Saturday morning, I was up at 4:30 a.m., downed my breakfast smoothie (yogurt/milk/banana/frozen strawberries, 210 calories of maltodextrin powder and a packet of Emergen-C) and a half bagel. I figure that breakfast at about 600 calories.
Out the door to the race at 5:10 a.m. At this race, you put all your swim and run gear into a backpack and ride your bike to the transition zone. Once inside (and only the athletes with the wristband are allowed in) you find your place on the numbered bike racks, rack your bike, go to body marking (race number on your left arm, age on your left calf) and then lay out your race gear.
By this time, it's about 6 a.m. and my start is at 7:21 a.m. I spend the next hour waiting in porta-potty lines and warming up with a shuffling jog along the waterfront, looking at the swim course laid out in the harbor and thinking it looks a lot longer than a mile out and back.
The pros started at 6:45 a.m., then the waves of age-groupers follow in 4-minute intervals. I was nearly late for my swim wave last year because I had difficulty suiting up, so I made sure I had a few extra minutes this year. I felt like an idiot when I realized I had put both legs into the wetsuit without taking off my warm-up shorts and had to re-do one leg. Still, I got there on time.
For the swim, everybody in that wave (mine was about 100 women over 45 years old) gets herded down a green-carpeted boat launch ramp into the sheltered water of Oceanside Harbor. The water was about 59 degrees, but did not feel uncomfortably cold. The swimmers gather in a line, there's a countdown and then an air horn blast and we're swimming.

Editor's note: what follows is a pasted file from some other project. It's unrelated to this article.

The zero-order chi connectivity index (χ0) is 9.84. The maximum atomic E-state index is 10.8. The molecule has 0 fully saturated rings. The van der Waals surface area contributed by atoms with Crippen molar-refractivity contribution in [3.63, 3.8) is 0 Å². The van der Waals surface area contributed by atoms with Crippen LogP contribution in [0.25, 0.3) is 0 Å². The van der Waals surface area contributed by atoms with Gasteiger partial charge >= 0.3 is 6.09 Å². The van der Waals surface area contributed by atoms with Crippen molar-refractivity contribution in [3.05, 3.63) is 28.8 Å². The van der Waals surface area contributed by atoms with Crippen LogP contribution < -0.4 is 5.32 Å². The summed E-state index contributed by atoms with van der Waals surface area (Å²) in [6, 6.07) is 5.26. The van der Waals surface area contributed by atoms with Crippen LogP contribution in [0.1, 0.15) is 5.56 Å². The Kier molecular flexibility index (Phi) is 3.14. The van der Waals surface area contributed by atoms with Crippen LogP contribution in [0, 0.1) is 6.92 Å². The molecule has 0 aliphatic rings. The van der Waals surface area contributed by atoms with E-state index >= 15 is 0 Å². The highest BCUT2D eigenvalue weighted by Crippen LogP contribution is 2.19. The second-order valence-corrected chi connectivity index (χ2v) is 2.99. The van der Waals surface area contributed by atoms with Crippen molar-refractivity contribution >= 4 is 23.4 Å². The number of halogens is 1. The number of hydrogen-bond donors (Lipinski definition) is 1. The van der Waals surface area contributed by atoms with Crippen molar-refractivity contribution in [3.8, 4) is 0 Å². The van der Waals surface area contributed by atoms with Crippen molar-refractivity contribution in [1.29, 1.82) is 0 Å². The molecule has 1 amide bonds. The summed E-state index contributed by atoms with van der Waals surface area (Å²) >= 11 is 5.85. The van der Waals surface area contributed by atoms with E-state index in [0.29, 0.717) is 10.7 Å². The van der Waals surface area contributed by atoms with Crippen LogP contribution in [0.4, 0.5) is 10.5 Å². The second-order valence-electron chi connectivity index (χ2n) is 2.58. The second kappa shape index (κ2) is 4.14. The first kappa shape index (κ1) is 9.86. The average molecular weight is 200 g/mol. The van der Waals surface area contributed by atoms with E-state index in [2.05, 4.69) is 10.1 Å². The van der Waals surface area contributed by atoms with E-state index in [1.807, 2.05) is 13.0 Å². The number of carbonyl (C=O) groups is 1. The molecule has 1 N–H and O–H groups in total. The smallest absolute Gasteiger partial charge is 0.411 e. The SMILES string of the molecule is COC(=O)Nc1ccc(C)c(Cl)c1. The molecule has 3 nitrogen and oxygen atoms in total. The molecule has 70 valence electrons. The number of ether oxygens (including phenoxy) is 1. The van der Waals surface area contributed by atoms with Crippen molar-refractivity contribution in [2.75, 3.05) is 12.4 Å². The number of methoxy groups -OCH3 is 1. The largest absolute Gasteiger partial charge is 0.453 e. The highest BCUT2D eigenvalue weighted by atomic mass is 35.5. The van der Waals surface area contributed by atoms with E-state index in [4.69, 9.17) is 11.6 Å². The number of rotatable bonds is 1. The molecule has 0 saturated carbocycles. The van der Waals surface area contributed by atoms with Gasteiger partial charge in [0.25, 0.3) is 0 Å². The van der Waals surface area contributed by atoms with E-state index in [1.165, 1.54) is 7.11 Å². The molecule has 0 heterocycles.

The legendarily violent washing-machine Ironman swim starts where people get kicked in the head (a friend got a concussion at the Florida Ironman last year) don't really happen much when the other swimmers are 45-and-older women. It's all polite back where I was. I had difficulty getting a good rhythm going, partly because the right side of my goggles were leaking seawater into my eye. I kept stopping to drain the goggle, and found it hard to get going well until about one-third of the way into the swim. Coming back, I was swimming into the sun, but there's a big building in the distance to sight on, so it wasn't hard to find the way back to the boat ramp after 49 minutes of swimming.
This year, they had about ten volunteers in wetsuits lined up in two columns on the underwater ramp helping people out of the water, and I was markedly less woozy than I was last year, when I had to lean on the boat launch ramp wall before going on through transition. I credit a lot more swimming hours and longer workouts this year.